Installing Node.js on MediaTemple (dv) 4

I have the need—no, the desire—to install Node.js alongside my Apache installation so I can play with clever real-time web applications. The problem is that my server is a (dv) 4 which has Python version 2.4.3, while the current version of Node.js requires Python 2.7. Installation notes follow.

Installing Python

Here’s the problem: the MediaTemple (dv) 4 uses CentOS 5.0. This is old. Installing the latest versions of Node requires a newer version of Python than is available.

The key information is in this article installing python 2.7 on Centos 6: install python as a separate binary, and keep the old one as python. Instead of replacing the existing Python on my (dv) 4.0, which would break the system, the alternative python install leaves the original alone. It is then possible to configure Node.js to use this different interpreter and all theoretically is well.

I followed the instructions for the Python portion, and confirmed that I could run the python27 command.

NOTE: The next part of the instructions, admittedly for a different application than Node.js, describing installing a “Distribute” package. This package seemed to be deprecated in favor of “SetupTools”. Apparently this is a package manager for Python. These SetupTool instructions describe installing them for a target version of python. I’m not sure this is even necessary since I’m not actually planning on distributing Python programs (the apparent purpose of SetupTools); I just want python 2.7 available for running Node.js. So I’ll skip this for now and see if I can get away with it.

Installing Node

Next, I looked for instructions on installing node.js from source. Following the node.js installation guide on Joyent combined with this comment about configuring node to run with a different version of python I issued the following commands to install node.js in my /opt/node directory:

tar -zxf node-v0.6.18.tar.gz
cd node-v0.10.15
export PYTHON
python2.7 configure --prefix=/opt/node && make && make install

Then to double-check that the installation succeeded:

cd /opt/node
./node --version

This prints v0.10.15 to the command line.

Then to add node to the path for all users, I followed this stackexchange profile.d discussion to properly add node (living in /opt/node/bin):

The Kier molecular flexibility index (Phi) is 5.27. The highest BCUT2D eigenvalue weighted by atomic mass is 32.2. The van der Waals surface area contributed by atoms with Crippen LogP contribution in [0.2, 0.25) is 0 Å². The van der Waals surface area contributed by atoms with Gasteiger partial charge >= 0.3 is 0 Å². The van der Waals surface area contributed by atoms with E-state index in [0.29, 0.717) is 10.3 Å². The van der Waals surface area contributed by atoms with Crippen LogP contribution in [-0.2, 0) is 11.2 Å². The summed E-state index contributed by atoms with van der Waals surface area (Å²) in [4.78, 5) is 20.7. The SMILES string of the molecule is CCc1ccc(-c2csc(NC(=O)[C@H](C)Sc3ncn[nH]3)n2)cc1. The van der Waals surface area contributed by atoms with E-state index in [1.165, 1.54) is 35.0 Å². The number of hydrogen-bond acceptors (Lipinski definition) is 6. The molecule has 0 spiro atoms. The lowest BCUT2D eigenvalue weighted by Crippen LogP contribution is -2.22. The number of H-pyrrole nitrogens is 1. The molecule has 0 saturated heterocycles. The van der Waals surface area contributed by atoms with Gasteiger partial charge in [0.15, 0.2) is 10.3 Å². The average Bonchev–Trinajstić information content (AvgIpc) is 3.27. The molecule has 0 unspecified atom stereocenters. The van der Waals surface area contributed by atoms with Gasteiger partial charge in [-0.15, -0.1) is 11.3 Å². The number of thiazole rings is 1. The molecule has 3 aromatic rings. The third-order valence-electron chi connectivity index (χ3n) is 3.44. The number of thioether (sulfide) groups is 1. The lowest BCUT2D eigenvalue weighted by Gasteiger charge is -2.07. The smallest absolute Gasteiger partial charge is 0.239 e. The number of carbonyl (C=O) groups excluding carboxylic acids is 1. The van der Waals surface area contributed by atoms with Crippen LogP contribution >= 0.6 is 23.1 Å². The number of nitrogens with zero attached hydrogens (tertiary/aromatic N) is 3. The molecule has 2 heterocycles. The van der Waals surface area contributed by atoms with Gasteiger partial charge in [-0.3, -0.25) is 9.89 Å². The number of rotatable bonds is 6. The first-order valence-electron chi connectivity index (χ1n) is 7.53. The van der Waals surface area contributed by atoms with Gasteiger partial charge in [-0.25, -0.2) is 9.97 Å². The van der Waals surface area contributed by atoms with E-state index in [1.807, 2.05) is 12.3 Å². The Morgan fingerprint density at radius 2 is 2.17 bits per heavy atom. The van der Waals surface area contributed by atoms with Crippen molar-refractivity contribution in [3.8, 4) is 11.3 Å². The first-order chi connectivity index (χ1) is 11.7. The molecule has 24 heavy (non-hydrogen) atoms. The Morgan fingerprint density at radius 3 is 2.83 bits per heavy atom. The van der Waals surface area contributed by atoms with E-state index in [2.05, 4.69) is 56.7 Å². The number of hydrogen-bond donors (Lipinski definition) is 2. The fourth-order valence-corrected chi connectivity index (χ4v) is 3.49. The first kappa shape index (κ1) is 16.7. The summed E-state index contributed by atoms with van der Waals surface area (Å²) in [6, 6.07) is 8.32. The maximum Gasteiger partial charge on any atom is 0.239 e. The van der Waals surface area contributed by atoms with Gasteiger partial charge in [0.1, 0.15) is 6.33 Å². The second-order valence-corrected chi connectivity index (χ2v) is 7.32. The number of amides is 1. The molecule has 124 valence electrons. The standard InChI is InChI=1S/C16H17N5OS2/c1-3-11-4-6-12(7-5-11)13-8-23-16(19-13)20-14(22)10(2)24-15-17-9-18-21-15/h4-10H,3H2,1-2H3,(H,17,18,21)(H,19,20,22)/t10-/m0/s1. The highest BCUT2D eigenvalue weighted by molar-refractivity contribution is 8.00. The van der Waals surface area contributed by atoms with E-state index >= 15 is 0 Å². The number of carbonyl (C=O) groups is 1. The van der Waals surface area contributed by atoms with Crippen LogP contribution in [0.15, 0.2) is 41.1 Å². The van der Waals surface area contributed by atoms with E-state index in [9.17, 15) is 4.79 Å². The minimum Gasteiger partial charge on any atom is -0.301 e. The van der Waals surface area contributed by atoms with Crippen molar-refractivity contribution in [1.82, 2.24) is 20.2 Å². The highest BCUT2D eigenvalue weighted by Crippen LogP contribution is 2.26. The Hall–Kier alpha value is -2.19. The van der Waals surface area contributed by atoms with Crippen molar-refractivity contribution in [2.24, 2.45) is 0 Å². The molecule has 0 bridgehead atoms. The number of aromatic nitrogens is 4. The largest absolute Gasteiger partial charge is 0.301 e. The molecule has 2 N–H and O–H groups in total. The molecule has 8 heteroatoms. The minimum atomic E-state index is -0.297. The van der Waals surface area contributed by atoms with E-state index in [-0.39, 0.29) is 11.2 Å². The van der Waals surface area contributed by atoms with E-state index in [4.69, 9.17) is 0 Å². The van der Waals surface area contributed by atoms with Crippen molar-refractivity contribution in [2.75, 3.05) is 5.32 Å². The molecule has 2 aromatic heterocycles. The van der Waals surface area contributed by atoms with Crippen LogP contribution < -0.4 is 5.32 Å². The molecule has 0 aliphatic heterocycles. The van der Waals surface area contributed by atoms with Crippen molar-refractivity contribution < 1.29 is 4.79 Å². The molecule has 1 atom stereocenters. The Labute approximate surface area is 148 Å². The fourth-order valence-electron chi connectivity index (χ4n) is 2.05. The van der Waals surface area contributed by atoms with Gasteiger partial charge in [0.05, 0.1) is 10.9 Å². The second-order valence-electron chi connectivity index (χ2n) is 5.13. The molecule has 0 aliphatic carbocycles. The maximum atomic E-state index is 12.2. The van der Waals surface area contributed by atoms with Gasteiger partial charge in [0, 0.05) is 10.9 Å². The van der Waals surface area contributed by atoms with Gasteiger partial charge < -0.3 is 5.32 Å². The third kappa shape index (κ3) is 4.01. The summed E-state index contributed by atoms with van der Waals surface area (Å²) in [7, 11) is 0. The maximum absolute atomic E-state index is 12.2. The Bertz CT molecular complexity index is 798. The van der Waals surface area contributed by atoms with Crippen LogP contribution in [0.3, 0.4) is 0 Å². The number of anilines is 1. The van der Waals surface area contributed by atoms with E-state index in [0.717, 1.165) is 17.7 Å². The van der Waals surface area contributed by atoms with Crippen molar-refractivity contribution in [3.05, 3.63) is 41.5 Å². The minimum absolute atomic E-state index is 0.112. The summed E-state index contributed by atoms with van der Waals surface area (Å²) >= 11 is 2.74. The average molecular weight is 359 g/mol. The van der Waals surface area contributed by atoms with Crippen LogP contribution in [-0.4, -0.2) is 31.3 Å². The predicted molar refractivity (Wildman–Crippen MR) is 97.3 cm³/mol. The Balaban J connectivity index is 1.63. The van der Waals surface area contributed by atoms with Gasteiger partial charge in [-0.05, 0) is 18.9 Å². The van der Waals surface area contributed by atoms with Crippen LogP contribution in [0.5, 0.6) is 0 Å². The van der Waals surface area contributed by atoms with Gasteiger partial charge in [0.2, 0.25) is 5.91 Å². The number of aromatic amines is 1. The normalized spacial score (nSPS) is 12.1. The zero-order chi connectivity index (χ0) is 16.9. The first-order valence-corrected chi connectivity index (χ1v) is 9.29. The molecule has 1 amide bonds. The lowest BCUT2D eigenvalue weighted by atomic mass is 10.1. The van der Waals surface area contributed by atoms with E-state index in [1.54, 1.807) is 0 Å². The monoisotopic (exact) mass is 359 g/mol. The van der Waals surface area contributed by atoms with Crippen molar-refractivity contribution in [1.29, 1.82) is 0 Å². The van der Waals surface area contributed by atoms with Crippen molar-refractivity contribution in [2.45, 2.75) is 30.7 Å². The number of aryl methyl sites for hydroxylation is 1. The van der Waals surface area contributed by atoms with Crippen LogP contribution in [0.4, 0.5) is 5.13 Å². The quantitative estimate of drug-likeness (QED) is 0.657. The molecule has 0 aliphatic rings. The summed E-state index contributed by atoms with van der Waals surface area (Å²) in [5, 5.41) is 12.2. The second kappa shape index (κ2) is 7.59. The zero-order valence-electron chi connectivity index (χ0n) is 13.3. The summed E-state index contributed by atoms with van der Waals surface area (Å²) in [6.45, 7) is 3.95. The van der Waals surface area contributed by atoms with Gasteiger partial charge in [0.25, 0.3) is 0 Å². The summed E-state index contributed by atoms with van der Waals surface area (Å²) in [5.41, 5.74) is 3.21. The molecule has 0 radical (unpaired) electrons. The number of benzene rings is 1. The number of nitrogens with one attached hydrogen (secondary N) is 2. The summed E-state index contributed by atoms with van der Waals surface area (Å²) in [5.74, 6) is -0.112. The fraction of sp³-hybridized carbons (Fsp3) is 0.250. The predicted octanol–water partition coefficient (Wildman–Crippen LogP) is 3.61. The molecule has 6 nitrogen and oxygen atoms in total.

echo 'pathmunge /opt/node/bin' > /etc/profile.d/
chmod +x /etc/profile.d/
. /etc/profile
node --version

I also logged out and logged back in to make sure that node still could be called from anywhere by any user.

Updating Node

A few years later I wanted to try installing Ghost, so I needed to update my Node installation. The approach is pretty much the same: build from scratch! That’s because I am still on the old (dv) 4.0 CentOS 5 install. There are all kinds of dire warnings from Plesk about screwing around with the default yum repos and installing different versions of Python, so building from scratch with the custom Python2.7 build is still the way to go.

However, there’s a bug in the Node 0.12.x release where the PYTHON environment value isn’t used in some of the installation scripts, which causes the build process to die with an Except Error as e error. The easiest workaround was to make a temporary bin directory with a symbolic link to python 2.7, and temporarily prepend it to my $PATH, as described in this StackExchange article.

mkdir /tmp/py27 
ln -s /usr/local/bin/python2.7 /tmp/py27/python 
export PATH=/tmp/py27:${PATH}
python configure
make install

That seemed to do the trick. Once I logout, the temporary path change should go away, and Plesk should not die.

Confirming It Works

Next, confirming that it actually works! I created an “application” directory in my /var/www/vhosts/ directory, copied the server version of this simple node.js hello world example, ran it with node hello.js from the command line, and confirmed that my web browser was able to reach it on port 8000. Success!

Next step: set-up Supervisor, which monitors node.js scripts and recompiles them, apparently.

npm install supervisor -g

Instead of running node application.js, I instead do supervisor application.js.

At this point, it’s a little foggy what to do next. If I have some permanent apps set up, I figure I can configure Apache to redirect certain directory names to the node.js server instance that is running at whatever port I happen to set up using the httpd.include file for a particular vhost. Then I can make a particular node app start on server startup with this script that goes into /etc/rc.d/init.d/.